Talks around the Iran-Pakistan gas pipeline are moving forward with Islamabad vowing to ignore the latest raft of US sanctions. Simon Watkins reports
Discussions between Iran and Pakistan are restarting surrounding the IP gas pipeline.
Iran is seeking new export routes and ties remain close with Pakistan despite the latest raft of US sanctions.
The Iranian section of the conduit has been built, but the Pakistani section has not yet been started. Top-level discussions will look to bring progress.
Given repeated accusations by the US that Pakistan has for many years been a duplicitous partner, Islamabad’s lack of support for renewed US sanctions against Iran would have come as little surprise to Washington. Islamabad supported the Haqqani guerrilla insurgency in Afghanistan and Al Qaeda globally against US forces, despite taking hundreds of billions of dollars in aid payments.
Just after the first wave of the new sanctions was rolled out on August 7, Pakistan’s Foreign Office spokesman Muhammad Faisal said: “We are examining the implications of the US’ re-imposed sanctions on Iran. However, Pakistan, being a sovereign state, reserves the right to pursue legitimate economic and commercial interests while respecting the international legal regime.”
Later, in his inaugural speech as Pakistan’s new prime minister, Imran Khan called for improving ties with the country’s immediate neighbours, including Iran. He also accepted an invitation for an early state visit to Tehran from President Hassan Rouhani.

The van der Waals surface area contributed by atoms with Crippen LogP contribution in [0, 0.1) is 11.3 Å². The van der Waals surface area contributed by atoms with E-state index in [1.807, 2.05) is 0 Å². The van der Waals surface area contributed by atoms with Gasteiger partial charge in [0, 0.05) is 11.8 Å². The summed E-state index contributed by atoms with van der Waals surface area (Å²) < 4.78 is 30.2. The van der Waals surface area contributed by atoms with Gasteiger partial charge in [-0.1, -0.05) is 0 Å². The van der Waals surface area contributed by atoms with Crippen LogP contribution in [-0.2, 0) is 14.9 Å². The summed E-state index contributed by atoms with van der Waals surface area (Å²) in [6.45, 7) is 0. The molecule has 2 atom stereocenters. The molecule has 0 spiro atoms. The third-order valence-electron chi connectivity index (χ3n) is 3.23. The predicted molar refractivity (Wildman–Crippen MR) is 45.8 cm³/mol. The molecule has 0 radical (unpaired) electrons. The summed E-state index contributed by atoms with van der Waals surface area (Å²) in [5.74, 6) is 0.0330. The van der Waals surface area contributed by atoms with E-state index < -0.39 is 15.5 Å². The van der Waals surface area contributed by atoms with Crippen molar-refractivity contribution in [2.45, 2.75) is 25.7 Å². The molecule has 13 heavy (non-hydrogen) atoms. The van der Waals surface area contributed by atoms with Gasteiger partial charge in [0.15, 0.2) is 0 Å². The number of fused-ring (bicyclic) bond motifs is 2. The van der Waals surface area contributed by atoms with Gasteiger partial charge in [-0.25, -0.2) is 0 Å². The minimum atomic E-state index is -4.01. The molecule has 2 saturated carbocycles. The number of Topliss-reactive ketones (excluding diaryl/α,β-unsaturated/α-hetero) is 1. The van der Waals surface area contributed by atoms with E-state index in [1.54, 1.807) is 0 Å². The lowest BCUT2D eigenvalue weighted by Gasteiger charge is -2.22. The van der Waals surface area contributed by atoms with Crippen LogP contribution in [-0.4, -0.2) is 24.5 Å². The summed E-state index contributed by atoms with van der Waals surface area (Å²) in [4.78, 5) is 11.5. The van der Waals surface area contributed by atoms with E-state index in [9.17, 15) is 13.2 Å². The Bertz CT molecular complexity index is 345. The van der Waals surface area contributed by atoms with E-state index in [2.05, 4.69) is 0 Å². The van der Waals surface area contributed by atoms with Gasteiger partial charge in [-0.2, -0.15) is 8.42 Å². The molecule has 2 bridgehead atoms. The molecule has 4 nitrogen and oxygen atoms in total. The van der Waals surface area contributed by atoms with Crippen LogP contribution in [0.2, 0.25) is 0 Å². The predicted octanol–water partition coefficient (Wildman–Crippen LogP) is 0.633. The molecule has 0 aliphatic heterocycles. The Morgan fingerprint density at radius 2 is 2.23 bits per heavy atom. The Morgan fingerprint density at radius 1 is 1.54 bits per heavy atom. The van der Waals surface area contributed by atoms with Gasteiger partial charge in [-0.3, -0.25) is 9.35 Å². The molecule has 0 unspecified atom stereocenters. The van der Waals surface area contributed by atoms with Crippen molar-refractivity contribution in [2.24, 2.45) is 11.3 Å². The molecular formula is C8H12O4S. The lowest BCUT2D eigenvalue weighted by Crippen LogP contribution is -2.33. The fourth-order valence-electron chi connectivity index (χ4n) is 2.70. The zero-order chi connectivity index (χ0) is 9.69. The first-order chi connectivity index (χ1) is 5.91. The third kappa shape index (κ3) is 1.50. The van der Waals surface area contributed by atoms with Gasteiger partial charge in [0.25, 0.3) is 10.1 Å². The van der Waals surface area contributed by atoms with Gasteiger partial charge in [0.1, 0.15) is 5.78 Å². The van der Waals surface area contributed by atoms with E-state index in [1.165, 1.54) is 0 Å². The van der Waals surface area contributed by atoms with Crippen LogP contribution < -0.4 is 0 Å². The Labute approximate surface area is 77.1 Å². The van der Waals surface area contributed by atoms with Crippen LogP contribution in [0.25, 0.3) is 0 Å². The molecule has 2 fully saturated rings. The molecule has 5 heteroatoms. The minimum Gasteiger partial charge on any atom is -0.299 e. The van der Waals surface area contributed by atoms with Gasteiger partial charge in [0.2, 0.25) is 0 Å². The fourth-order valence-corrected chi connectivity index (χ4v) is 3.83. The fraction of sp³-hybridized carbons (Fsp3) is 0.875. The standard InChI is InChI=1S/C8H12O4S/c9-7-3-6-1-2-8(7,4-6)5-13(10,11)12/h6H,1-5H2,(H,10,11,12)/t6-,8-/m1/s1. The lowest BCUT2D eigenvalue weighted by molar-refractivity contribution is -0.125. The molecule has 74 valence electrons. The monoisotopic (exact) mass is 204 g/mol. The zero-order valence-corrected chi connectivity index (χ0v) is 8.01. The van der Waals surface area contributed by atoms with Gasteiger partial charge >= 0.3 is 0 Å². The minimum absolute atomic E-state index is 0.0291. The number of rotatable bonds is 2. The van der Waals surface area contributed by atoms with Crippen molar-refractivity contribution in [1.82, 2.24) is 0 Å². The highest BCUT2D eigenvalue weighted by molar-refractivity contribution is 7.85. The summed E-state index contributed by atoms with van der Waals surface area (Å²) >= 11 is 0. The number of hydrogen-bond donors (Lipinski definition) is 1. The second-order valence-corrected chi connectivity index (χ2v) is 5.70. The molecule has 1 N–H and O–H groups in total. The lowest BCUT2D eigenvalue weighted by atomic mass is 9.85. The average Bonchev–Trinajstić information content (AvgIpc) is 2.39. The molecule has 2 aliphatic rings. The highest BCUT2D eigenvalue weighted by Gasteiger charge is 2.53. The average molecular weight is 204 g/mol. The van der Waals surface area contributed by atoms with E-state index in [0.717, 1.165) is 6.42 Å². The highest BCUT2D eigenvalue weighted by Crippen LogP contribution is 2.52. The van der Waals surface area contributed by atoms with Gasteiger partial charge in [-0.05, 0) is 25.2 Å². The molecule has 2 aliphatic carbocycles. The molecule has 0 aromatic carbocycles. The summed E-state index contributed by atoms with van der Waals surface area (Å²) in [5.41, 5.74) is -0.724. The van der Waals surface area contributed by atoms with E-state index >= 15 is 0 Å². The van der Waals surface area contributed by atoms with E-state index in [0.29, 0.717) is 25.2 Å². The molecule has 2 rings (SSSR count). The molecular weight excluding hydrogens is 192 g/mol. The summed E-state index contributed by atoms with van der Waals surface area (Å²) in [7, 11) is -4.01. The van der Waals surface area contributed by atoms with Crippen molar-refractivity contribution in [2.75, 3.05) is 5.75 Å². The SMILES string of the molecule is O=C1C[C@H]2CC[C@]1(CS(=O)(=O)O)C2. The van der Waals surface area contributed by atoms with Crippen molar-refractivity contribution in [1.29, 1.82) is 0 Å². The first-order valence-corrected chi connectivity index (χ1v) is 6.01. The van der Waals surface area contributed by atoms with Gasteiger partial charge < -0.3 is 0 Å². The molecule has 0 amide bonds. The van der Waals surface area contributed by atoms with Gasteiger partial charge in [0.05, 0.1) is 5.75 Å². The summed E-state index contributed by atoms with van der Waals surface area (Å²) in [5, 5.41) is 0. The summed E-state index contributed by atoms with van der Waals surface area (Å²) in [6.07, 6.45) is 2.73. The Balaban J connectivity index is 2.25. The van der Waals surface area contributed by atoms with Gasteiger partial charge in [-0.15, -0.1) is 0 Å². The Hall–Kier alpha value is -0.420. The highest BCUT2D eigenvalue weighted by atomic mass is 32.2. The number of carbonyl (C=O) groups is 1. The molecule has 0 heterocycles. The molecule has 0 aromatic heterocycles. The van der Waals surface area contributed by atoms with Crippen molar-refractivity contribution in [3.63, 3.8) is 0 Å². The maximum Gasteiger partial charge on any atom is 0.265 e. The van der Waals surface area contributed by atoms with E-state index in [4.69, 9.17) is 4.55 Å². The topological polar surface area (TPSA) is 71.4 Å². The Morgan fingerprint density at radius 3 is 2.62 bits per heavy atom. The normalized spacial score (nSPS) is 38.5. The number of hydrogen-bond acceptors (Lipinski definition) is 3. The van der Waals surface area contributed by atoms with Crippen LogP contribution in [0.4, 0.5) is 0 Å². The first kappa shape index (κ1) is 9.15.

Bubbling back up to the top of the list of practical initiatives that can be advanced quickly is the Iran-Pakistan gas pipeline (IPP), which, an Iranian Ministry of Petroleum source told NewsBase Intelligence (NBI), Khan personally backs and has made a priority project.
Pakistan certainly needs all the sustainable energy sources it can get. The country has seen domestic natural gas production stagnate at around 4 bcf (113 mcm) per day against demand of more than 6 bcf (170 mcm) per day, which has led to repeated load-shedding in many major cities of up to 15 hours a day.
Moreover, the supply and demand disparity is set to become even worse soon. Industry estimates project that Pakistan’s domestic gas production is set to fall to nearer 2 bcf (57 mcm) per day by 2020, owing to ageing infrastructure. Demand will expand to around 8 bcf (227 mcm) per day by the same time, driven by rising demand from the power, industry and domestic sectors as the economy continues to grow by around 5% per year.
According to Pakistan’s Ministry of Energy (MoE), the planned 75 mmcf (2.1 mcm) per day of gas (the estimated initial fiver-year flow rate) that would flow from Iran’s supergiant South Pars natural gas field via a direct IPP would add around 4,000 MW of electricity into the country’s grid.
The original agreement for the IPP, signed between Iran and Pakistan in 1995, was predicated on the pipeline running from South Pars into Karachi but the most recent iteration of the route involves the gas running from Iran’s Asalouyeh and into Pakistan’s Gwadar and then on to Nawabshah.
The latest projection of the cost of the pipeline is around US$3.5 billion, according to industry sources. However, US$2.5 billion of this has already been invested in the 900-km stretch on Iran’s side that has already been completed. Pakistan’s 780-km stretch has yet to be started.
Given the geopolitical importance of both Iran and Pakistan to Russia and China, finding the money for the remainder of the project is unlikely to be problematic.
For China, there is a threefold motivation. First, it plans to integrate the IPP into the US$50 billion-plus China Pakistan Economic Corridor (CPEC) project, with Gwadar earmarked to be a key logistical node in China’s Belt and Road Initiative (BRI).
Secondly, it wants to keep Iran as one of its key suppliers of oil and gas in the future. And thirdly, it regards supporting those who the US opposes as being a central plank of its foreign policy, over and above the short-term tactic of wrong-footing the US in their ongoing trade war.